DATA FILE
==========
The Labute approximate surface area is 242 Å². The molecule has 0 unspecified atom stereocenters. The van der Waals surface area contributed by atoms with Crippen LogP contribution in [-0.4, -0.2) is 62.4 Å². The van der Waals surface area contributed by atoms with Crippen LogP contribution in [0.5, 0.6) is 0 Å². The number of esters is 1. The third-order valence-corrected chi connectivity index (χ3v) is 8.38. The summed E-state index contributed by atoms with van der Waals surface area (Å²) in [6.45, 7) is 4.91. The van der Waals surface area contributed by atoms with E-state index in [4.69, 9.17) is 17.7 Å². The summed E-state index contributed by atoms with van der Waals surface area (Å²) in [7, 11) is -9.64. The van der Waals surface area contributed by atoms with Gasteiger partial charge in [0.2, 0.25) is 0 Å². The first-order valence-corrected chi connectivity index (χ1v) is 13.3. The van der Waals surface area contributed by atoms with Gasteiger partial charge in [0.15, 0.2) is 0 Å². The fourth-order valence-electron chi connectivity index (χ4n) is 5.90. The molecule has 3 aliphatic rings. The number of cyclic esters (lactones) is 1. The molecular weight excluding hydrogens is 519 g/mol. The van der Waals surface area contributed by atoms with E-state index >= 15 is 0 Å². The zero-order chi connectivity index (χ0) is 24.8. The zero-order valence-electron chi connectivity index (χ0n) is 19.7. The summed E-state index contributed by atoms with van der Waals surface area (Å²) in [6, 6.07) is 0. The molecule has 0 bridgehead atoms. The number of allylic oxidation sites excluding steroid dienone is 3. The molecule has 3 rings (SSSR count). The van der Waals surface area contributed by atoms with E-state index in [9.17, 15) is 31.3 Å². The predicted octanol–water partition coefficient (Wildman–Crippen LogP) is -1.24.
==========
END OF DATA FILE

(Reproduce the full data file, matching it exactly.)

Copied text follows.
The Labute approximate surface area is 242 Å². The molecule has 0 unspecified atom stereocenters. The van der Waals surface area contributed by atoms with Crippen LogP contribution in [-0.4, -0.2) is 62.4 Å². The van der Waals surface area contributed by atoms with Crippen LogP contribution in [0.5, 0.6) is 0 Å². The number of esters is 1. The third-order valence-corrected chi connectivity index (χ3v) is 8.38. The summed E-state index contributed by atoms with van der Waals surface area (Å²) in [6.45, 7) is 4.91. The van der Waals surface area contributed by atoms with E-state index in [4.69, 9.17) is 17.7 Å². The summed E-state index contributed by atoms with van der Waals surface area (Å²) in [7, 11) is -9.64. The van der Waals surface area contributed by atoms with Gasteiger partial charge in [0.2, 0.25) is 0 Å². The first-order valence-corrected chi connectivity index (χ1v) is 13.3. The van der Waals surface area contributed by atoms with Gasteiger partial charge in [0.15, 0.2) is 0 Å². The fourth-order valence-electron chi connectivity index (χ4n) is 5.90. The molecule has 3 aliphatic rings. The number of cyclic esters (lactones) is 1. The molecular weight excluding hydrogens is 519 g/mol. The van der Waals surface area contributed by atoms with E-state index >= 15 is 0 Å². The zero-order chi connectivity index (χ0) is 24.8. The zero-order valence-electron chi connectivity index (χ0n) is 19.7. The summed E-state index contributed by atoms with van der Waals surface area (Å²) in [6, 6.07) is 0. The molecule has 0 bridgehead atoms. The number of allylic oxidation sites excluding steroid dienone is 3. The molecule has 3 rings (SSSR count). The van der Waals surface area contributed by atoms with E-state index in [9.17, 15) is 31.3 Å². The predicted octanol–water partition coefficient (Wildman–Crippen LogP) is -1.24.